In a gripping confrontation scene, legitimate wife Charmaine Escaler (Cristine Reyes, right) tells off mistress Kara Zalderiaga (Anne Curtis, left): "Marriage is like an exclusive village. Kailangan mo bantayan para hindi makapasok ang mga squatter!" To this, the infuriated Kara retorts: "Call me anything you want—snake, bitch—but you can never call me a pathetic, boring housewife!" Ram Escaler (Derek Ramsay, middle) is the object of attention of the two feuding characters in No Other Woman.   No Other Woman has been graded A by the Cinema Evaluation Board and rated R-13 by the Movie and Television Review and Classification Board. This Star Cinema and Viva Films co-production is currently being screened in cinemas nationwide.

The day comes when Charmaine discovers that Ram is having an affair. The scene is a high point in the film.

But it doesn't end there.

Another theme that No Other Woman plays up is that of obsession. Anne Curtis's character embodies that. At the outset, she swears off love and toys with the men whocome her way. She is thus taught a painful lesson: the only person she ever learned to love is "unfortunately married!" 

To add to Anne's troubles, the character Cristine plays may be good-natured and gentle, but when she unleashes the warrior inside her, she is ferocious.

She is also backed by a feisty mother (Carmi Martin), who pushes her to fight for her man. In what will probably be iconic lines in the next years, Carmi exhorts Cristine with these words: "Ang asawa 'pag may suki nang kabit, dun ka na lalaban! I-pack up mo na si Lucy Torres, ilabas mo na si Gretchen Barretto...Anak, ako na ang bahala sa red stilettos mo!"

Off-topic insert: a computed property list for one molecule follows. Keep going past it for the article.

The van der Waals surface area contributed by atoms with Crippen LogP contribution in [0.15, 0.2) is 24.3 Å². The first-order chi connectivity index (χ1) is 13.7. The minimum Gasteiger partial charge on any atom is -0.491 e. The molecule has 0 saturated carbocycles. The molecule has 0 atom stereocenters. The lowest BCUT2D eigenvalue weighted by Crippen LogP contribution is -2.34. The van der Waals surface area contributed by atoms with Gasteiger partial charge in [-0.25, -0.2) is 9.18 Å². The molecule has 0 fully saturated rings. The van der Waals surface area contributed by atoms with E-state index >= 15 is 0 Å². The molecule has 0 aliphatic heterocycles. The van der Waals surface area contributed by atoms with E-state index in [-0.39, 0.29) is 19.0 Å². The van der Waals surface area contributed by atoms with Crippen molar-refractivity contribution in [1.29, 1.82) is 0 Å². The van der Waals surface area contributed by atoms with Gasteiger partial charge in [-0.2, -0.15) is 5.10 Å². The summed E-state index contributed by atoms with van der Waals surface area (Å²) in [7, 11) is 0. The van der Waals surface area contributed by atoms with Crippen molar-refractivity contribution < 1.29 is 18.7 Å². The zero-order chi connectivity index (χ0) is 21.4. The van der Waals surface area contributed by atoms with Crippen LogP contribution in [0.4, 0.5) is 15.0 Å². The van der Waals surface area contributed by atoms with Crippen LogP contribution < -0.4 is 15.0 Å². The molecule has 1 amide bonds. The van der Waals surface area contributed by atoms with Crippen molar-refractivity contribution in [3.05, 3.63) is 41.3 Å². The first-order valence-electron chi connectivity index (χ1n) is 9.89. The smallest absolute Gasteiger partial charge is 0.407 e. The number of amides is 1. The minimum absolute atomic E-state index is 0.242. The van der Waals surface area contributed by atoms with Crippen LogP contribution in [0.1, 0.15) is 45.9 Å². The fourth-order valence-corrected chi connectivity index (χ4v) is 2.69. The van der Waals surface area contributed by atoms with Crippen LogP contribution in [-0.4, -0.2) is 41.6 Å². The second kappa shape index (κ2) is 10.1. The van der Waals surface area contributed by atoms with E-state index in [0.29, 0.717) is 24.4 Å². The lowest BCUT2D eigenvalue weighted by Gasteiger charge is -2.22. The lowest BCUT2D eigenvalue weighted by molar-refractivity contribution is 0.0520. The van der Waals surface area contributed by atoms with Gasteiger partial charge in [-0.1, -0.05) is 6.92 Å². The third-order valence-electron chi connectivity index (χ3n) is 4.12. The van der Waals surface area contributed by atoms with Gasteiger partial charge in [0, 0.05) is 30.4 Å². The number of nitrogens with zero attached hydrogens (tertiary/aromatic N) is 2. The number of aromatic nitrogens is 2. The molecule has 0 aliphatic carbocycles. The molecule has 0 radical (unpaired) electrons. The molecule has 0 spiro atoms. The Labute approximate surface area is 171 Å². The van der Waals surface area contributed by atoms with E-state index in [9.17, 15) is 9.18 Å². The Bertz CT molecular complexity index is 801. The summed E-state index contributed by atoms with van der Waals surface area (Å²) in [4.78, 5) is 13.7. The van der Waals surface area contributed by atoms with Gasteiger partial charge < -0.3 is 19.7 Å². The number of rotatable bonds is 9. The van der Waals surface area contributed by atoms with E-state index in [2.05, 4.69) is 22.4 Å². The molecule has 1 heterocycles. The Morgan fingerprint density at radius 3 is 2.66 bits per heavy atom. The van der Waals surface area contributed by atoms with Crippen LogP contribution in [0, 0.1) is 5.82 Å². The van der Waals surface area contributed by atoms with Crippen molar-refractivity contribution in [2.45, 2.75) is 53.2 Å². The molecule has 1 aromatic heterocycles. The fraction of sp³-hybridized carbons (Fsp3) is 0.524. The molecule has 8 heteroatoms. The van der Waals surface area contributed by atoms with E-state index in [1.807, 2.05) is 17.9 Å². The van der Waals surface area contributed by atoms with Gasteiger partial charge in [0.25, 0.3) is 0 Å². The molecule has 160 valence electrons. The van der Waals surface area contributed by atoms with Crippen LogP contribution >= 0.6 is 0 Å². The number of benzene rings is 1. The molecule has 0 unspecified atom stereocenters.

In No Other Woman, not one of the women comes off as a victim. Neither is stigmatized by the man who cheats them. Instead they come off as empowered beings who confront their battles and fight for their relationships. They endure. They take the pain of loving until their hearts can bear no more.

As the film draws to a close, the scenes turn even more riveting. The characters of Cristine and Anne face off in a series of intense confrontations that can leave the weak of heart limp.

A poignant scene finds Cristine, after a major brawl with Anne (where both of them are in skimpy bikinis), confronts Ram to ask the inevitable question: "Why?" Here, the wife takes centerstage and the husband wilts.

No Other Woman is introspective. It makes the audience ponder the very concept of love as an emotion. Is love something that just gives pleasure? Is the joy it gives enough reason to pursue it beyond all reason?

At the end of the film, the message is clear: Know your limits. Know where you stand. When matters get out of hand, know how to recoup.

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